Complex Systems can be modeled as collections of interactive agents exhibiting non-trivial collective behavior. The rich phenomena that occur in complex systems have intrigued researchers for a long time, yet modeling system dynamics and inferring interactions between agents remain difficult for conventional process-driven approaches.
Networks provide a simple model to understand and predict the emergent behavior of complex systems made up of a large number of interacting nonlinear dynamical units. One of the challenging and useful concerns in network science remains how structural properties of the underlying interaction network govern the dynamical behavior of interactions on the network, and how these rules can be discovered from real-world data.
With the advent of Artificial Intelligence, data-driven techniques, mainly based on deep learning, have become ubiquitous. For example, specialized artificial neural networks, called Graph Neural Networks (GNNs), are particularly tailored to model dependencies between linked agents on a graph. In fact, a complex system can be naturally represented as a dynamically changing graph. In this framework, modeling the system evolution corresponds to the problem of inferring the effect on an agent behavior of behavioral changes of neighboring agents or, in other words, estimating the state transition function at each node looking at the states of neighboring nodes. What remains hard to interpret are the characteristics of the interactions due to the well-known black-box nature of neural networks. However, some recent architectures, such as Graph Attention Networks, have traced a path toward interpretable GNNs by assigning attention to important neighbors, though a physical meaning is still hardly attachable to their outcomes.
The scope of this event is therefore to push the research on the cutting-edge problem of applying neural network techniques to the interpretation of complex systems’ dynamics, with a particular focus on real world applications. Specifically, we intend to stimulate the discussion on several actual and decisive topics, ranging from the evolution of physical ecosystems to the study of biological systems’ interactions (for example, in the human immune system, for genome-transcriptome-proteome data), from the analysis of communications to social networks and human behavior.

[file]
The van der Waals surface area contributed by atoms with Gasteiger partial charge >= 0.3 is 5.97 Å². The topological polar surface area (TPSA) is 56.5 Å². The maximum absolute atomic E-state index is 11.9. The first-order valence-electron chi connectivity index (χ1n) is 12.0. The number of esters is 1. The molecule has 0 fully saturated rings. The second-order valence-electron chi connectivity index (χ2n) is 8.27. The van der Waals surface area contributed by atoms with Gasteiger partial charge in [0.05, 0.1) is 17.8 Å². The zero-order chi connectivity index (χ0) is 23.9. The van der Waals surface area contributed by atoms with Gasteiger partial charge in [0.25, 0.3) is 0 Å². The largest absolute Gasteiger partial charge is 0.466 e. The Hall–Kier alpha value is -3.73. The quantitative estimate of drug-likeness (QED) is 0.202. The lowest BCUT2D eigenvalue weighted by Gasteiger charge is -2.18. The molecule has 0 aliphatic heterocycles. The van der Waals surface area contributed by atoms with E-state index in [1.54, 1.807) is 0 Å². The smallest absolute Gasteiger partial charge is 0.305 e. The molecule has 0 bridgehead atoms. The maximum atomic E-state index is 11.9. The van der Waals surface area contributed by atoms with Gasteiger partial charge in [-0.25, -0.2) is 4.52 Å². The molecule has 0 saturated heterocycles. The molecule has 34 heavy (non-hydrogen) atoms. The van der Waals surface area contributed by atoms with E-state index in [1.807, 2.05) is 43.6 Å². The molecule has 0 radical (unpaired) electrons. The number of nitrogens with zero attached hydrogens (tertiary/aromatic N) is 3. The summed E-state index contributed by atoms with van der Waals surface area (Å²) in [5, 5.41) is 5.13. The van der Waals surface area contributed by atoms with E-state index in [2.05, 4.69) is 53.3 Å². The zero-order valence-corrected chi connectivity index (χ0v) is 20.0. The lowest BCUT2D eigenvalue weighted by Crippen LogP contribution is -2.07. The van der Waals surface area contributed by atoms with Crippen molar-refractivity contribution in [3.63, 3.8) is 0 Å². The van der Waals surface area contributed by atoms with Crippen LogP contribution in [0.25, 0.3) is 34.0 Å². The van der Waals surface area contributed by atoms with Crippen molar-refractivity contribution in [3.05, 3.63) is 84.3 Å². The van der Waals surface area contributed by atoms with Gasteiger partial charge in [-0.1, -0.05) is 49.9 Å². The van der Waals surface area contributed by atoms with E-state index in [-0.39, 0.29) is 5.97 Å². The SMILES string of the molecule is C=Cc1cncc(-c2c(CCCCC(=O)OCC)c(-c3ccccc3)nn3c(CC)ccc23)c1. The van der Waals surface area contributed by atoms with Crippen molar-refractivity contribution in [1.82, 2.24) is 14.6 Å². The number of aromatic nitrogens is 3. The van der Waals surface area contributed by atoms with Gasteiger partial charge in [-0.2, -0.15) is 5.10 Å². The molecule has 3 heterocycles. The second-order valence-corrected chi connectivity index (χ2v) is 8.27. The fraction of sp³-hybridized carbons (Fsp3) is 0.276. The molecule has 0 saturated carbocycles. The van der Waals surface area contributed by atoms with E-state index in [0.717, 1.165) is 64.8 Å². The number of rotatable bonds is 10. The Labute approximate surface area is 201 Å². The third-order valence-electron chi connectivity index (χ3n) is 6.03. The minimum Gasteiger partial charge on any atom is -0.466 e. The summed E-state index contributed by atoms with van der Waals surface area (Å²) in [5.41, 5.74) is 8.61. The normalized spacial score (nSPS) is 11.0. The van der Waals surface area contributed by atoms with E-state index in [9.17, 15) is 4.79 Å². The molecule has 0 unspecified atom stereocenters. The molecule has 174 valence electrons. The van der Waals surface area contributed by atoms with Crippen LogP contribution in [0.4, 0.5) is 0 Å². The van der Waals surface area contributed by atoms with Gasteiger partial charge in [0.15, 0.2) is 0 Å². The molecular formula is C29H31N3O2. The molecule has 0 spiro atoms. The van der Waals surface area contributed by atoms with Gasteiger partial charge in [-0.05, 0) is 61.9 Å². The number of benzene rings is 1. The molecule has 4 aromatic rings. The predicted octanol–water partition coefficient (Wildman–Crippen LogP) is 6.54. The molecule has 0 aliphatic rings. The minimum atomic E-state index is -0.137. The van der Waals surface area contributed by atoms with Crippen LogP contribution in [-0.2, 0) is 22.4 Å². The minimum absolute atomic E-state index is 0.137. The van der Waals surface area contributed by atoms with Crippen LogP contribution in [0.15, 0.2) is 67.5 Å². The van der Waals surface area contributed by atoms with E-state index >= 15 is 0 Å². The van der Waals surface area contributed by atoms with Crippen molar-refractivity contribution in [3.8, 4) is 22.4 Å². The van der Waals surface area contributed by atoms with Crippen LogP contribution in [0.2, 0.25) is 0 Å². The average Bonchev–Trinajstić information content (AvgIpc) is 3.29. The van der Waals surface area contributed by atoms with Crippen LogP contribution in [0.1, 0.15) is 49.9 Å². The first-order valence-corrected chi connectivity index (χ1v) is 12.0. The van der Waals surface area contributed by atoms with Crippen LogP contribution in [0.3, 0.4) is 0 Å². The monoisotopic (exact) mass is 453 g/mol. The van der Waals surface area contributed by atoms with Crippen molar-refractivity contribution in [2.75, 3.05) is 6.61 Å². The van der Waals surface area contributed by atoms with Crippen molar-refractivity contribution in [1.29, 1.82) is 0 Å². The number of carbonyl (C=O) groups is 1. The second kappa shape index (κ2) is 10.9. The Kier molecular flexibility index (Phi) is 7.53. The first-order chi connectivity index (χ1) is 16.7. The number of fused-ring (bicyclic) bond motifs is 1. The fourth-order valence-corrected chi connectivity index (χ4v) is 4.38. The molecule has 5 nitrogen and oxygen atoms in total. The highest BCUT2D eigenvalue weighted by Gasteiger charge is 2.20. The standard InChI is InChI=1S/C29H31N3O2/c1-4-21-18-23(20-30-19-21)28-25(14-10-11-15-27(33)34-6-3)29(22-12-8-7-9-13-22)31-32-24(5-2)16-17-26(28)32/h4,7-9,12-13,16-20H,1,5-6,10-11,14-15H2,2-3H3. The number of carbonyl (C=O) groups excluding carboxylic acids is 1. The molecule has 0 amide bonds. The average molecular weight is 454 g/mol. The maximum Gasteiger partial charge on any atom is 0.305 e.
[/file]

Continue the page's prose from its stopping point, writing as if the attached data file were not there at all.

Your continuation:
From a more theoretical point of view, we would like to discuss the recent developments in the mathematical theory and application of networks and networked dynamical processes, where the interactions among nodes cannot be decomposed into pairwise interactions. Applications of such approaches include analyzing persistent homology structure of data represented by higher-order networks, and uncovering new collective behavior and synchronization patterns that emerge from higher-order interactions. At the same time, multi-layer and modular networks have also found their applications in modeling biological and artificial neural networks and in addressing questions like how network structures affect collective behavior.
In this satellite, we are inviting researchers, many of whom have worked on both machine learning and complex systems. The goal is to bring together the scientists having expertise in traditional approaches in studying complex systems and networks and expert machine learning scientists for exchange of ideas, and formation of a platform for future collaboration, as well as to deliberate upon open problems in the complex systems and network science which can be addressed by machine learning techniques.